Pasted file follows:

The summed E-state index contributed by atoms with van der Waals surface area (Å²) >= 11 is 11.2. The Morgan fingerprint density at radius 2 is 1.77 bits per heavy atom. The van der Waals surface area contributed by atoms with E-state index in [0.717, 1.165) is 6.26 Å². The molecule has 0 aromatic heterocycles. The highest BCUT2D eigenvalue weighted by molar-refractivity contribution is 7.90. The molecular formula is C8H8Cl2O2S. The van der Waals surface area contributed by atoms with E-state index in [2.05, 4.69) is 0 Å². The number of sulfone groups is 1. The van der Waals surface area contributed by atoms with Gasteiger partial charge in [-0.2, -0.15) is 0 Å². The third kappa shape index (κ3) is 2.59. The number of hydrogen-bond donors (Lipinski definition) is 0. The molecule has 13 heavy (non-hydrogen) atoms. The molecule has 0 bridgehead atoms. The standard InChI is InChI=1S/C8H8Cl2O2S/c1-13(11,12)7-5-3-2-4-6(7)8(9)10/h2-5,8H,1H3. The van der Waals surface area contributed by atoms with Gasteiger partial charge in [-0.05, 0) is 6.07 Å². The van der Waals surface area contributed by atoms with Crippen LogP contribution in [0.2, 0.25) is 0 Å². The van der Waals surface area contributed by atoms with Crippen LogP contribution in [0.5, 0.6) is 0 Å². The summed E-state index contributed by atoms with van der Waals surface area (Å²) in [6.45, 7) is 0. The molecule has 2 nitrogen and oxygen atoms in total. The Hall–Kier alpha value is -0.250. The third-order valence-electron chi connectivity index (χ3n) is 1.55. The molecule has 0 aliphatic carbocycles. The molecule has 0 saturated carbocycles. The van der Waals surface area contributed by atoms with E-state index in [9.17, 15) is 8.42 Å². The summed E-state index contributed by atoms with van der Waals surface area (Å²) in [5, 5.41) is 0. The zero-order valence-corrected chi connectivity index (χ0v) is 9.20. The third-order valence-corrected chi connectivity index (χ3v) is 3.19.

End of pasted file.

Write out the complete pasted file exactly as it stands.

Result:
The summed E-state index contributed by atoms with van der Waals surface area (Å²) >= 11 is 11.2. The Morgan fingerprint density at radius 2 is 1.77 bits per heavy atom. The van der Waals surface area contributed by atoms with E-state index in [0.717, 1.165) is 6.26 Å². The molecule has 0 aromatic heterocycles. The highest BCUT2D eigenvalue weighted by molar-refractivity contribution is 7.90. The molecular formula is C8H8Cl2O2S. The van der Waals surface area contributed by atoms with E-state index in [2.05, 4.69) is 0 Å². The number of sulfone groups is 1. The van der Waals surface area contributed by atoms with Gasteiger partial charge in [-0.2, -0.15) is 0 Å². The third kappa shape index (κ3) is 2.59. The number of hydrogen-bond donors (Lipinski definition) is 0. The molecule has 13 heavy (non-hydrogen) atoms. The molecule has 0 bridgehead atoms. The standard InChI is InChI=1S/C8H8Cl2O2S/c1-13(11,12)7-5-3-2-4-6(7)8(9)10/h2-5,8H,1H3. The van der Waals surface area contributed by atoms with Gasteiger partial charge in [-0.05, 0) is 6.07 Å². The van der Waals surface area contributed by atoms with Crippen LogP contribution in [0.2, 0.25) is 0 Å². The van der Waals surface area contributed by atoms with Crippen LogP contribution in [0.5, 0.6) is 0 Å². The summed E-state index contributed by atoms with van der Waals surface area (Å²) in [6.45, 7) is 0. The molecule has 2 nitrogen and oxygen atoms in total. The Hall–Kier alpha value is -0.250. The third-order valence-electron chi connectivity index (χ3n) is 1.55. The molecule has 0 aliphatic carbocycles. The molecule has 0 saturated carbocycles. The van der Waals surface area contributed by atoms with E-state index in [9.17, 15) is 8.42 Å². The summed E-state index contributed by atoms with van der Waals surface area (Å²) in [5, 5.41) is 0. The zero-order valence-corrected chi connectivity index (χ0v) is 9.20. The third-order valence-corrected chi connectivity index (χ3v) is 3.19.